As pointed out in commonly assigned U.S. Pat. No. 4,560,489 of Muir at column 1, lines 28 to 46, Non Newtonian greases or grease like overbased calcium sulfonate compositions have corrosion-inhibiting properties and have utility for a variety of uses such as, for instance, in automobile and truck body undercoating, and for various other purposes known to the art and are disclosed in various publications and patents, such as U.S. Pat. Nos. 3,242,079; 3,372,115; 3,376,222; 3,377,283; 3,523,898; 3,661,622; 3,671,012; 3,746,643; 3,730,895; 3,816,310; and 3,492,231. Such greases or grease-like compositions have gone into wide spread use either as such, or mixed with other ingredients to produce compositions for use in a variety of environments and generally speaking they are characterized by reasonably good E.P. & Antiwear Properties, high dropping points, reasonably good resistance to mechanical breakdown, salt spray and water-corrosion resistance, thermal stability at high temperatures, and other desirable properties.

As is well known greases are sold in various grades depending upon the softness of the grease. The softer the grease the more fluid the grease. Typically these greases are rated or graded on the basis of their worked cone penetration range. For example, greases sold under the designation grade zero have a cone penetration number from about 355 to 385, those having a cone penetration range of 310 to 340 are designated grade one and the most widely sold greases have a cone penetration range of 265 to 295 and are designated grade two. The lower the grade of the grease the more relatively inexpensive oleaginous vehicle and the cheaper the grease.

For the purposes of this invention cone penetration is measured by the ASTM cone penetration test (D217). Penetration is the depth, in tenths of millimeters, to which a standard cone sinks into the grease under prescribed conditions. Thus higher penetration numbers indicate softer greases, since the cone has sunk deeper into the sample.

While the greases described in U.S. Pat. No. 4,560,489 have excellent properties and routinely have worked pen numbers of 265 to 295, the particularly preferred greases contain about 40 to 45% by weight overbased calcium sulfonate (See column 7, lines 54-61). At column 12, lines 52 et seq., the patentees point out that if the content of overbased calcium sulfonate is in the range of 38% by weight or less, a relatively soft grease is obtained which, generally is not optimum i.e. the grease does not satisfy requirements for grade two. A firmer grease is obtained at 41 to 45% by weight overbased calcium sulfonate. Since overbased calcium sulfonate is the most expensive component of these greases it is desirable to reduce the overbased calcium sulfonate content and replace same with relatively inexpensive oleaginous media without lowering the grease grade.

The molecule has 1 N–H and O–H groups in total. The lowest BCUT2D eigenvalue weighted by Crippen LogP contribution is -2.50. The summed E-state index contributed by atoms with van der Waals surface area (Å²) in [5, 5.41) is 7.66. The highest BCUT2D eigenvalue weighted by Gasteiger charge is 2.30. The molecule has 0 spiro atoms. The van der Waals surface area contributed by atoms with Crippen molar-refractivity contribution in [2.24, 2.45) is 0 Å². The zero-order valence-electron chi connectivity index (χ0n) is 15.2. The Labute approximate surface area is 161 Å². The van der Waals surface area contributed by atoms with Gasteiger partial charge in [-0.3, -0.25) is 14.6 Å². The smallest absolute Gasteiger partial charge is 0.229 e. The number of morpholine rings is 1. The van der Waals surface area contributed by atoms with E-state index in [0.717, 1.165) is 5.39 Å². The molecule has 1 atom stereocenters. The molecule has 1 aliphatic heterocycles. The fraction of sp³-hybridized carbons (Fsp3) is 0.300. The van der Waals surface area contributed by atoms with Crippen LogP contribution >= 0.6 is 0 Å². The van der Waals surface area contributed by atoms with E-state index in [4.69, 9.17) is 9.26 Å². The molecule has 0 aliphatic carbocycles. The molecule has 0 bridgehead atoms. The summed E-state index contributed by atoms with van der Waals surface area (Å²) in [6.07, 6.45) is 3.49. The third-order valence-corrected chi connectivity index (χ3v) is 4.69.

The greases disclosed in U.S. Pat. No. 4,560,489 can be prepared by one step or two step processes. In the one step process, neutral calcium sulfonate, hydrated lime, lubricating oil, a converting agent capable of converting amorphous calcium carbonate into crystalline calcium carbonate, a catalyst suitable for promoting carbonation of the neutral calcium sulfonate, such as methanol, are carbonated to form a non-Newtonian highly overbased calcium sulfonate solution. Additional oil stock, lime, water, boric acid and fatty acid are then added to complete the production of the overbased calcium sulfonate grease. In the two step process, a composition comprising a Newtonian highly overbased calcium sulfonate solution is first converted to a thickened intermediate non-Newtonian product by initial treatment thereof with a converting agent such as acetic acid, propionic acid or an alcohol. Then, there is subsequently added thereto, at elevated temperatures, boric acid admixture with or dissolved or partially dissolved in hot water, lime or calcium hydroxide and the soap-forming aliphatic monocarboxylic or fatty acid such as a C12 to C24 acid. In both the one step and two step processes, the soap-forming aliphatic monocarboxylic acid or fatty acid containing from 12 to 24 carbon atoms is added to the non-Newtonian highly overbased calcium sulfonate solution containing calcium carbonate in the calcite form.